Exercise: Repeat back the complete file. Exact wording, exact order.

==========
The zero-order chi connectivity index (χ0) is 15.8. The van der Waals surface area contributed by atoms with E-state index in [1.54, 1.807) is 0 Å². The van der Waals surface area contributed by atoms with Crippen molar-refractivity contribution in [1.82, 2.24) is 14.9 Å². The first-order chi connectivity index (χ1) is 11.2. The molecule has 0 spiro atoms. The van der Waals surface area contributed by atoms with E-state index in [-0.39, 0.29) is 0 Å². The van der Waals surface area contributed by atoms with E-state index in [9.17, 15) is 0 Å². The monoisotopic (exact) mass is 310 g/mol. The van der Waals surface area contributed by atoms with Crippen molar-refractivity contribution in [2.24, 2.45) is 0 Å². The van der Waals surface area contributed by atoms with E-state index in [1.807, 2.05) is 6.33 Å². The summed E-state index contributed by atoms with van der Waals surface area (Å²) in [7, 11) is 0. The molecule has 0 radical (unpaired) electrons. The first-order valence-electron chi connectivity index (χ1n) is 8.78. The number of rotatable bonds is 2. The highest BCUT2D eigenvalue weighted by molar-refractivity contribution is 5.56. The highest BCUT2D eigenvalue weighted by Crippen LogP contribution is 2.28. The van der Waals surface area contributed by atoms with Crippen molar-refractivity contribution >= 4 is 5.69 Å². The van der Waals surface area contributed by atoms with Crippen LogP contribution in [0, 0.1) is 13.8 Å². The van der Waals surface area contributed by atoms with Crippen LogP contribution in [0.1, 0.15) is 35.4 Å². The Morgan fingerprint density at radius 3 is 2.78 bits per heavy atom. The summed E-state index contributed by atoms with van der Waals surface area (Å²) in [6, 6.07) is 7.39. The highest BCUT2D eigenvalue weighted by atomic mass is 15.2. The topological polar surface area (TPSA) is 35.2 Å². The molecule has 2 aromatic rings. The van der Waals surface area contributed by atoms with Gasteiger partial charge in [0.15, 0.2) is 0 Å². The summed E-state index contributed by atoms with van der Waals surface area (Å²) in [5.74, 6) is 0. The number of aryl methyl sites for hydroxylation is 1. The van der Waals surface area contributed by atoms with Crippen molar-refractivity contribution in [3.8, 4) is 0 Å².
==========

The zero-order chi connectivity index (χ0) is 15.8. The van der Waals surface area contributed by atoms with E-state index in [1.54, 1.807) is 0 Å². The van der Waals surface area contributed by atoms with Crippen molar-refractivity contribution in [1.82, 2.24) is 14.9 Å². The first-order chi connectivity index (χ1) is 11.2. The molecule has 0 spiro atoms. The van der Waals surface area contributed by atoms with E-state index in [-0.39, 0.29) is 0 Å². The van der Waals surface area contributed by atoms with E-state index in [9.17, 15) is 0 Å². The monoisotopic (exact) mass is 310 g/mol. The van der Waals surface area contributed by atoms with Crippen molar-refractivity contribution in [2.24, 2.45) is 0 Å². The van der Waals surface area contributed by atoms with E-state index in [1.807, 2.05) is 6.33 Å². The summed E-state index contributed by atoms with van der Waals surface area (Å²) in [7, 11) is 0. The molecule has 0 radical (unpaired) electrons. The first-order valence-electron chi connectivity index (χ1n) is 8.78. The number of rotatable bonds is 2. The highest BCUT2D eigenvalue weighted by molar-refractivity contribution is 5.56. The highest BCUT2D eigenvalue weighted by Crippen LogP contribution is 2.28. The van der Waals surface area contributed by atoms with Crippen molar-refractivity contribution >= 4 is 5.69 Å². The van der Waals surface area contributed by atoms with Crippen LogP contribution in [0, 0.1) is 13.8 Å². The van der Waals surface area contributed by atoms with Crippen LogP contribution in [0.1, 0.15) is 35.4 Å². The Morgan fingerprint density at radius 3 is 2.78 bits per heavy atom. The summed E-state index contributed by atoms with van der Waals surface area (Å²) in [6, 6.07) is 7.39. The highest BCUT2D eigenvalue weighted by atomic mass is 15.2. The topological polar surface area (TPSA) is 35.2 Å². The molecule has 2 aromatic rings. The van der Waals surface area contributed by atoms with Gasteiger partial charge in [0.15, 0.2) is 0 Å². The summed E-state index contributed by atoms with van der Waals surface area (Å²) in [5.74, 6) is 0. The number of aryl methyl sites for hydroxylation is 1. The van der Waals surface area contributed by atoms with Crippen molar-refractivity contribution in [3.8, 4) is 0 Å².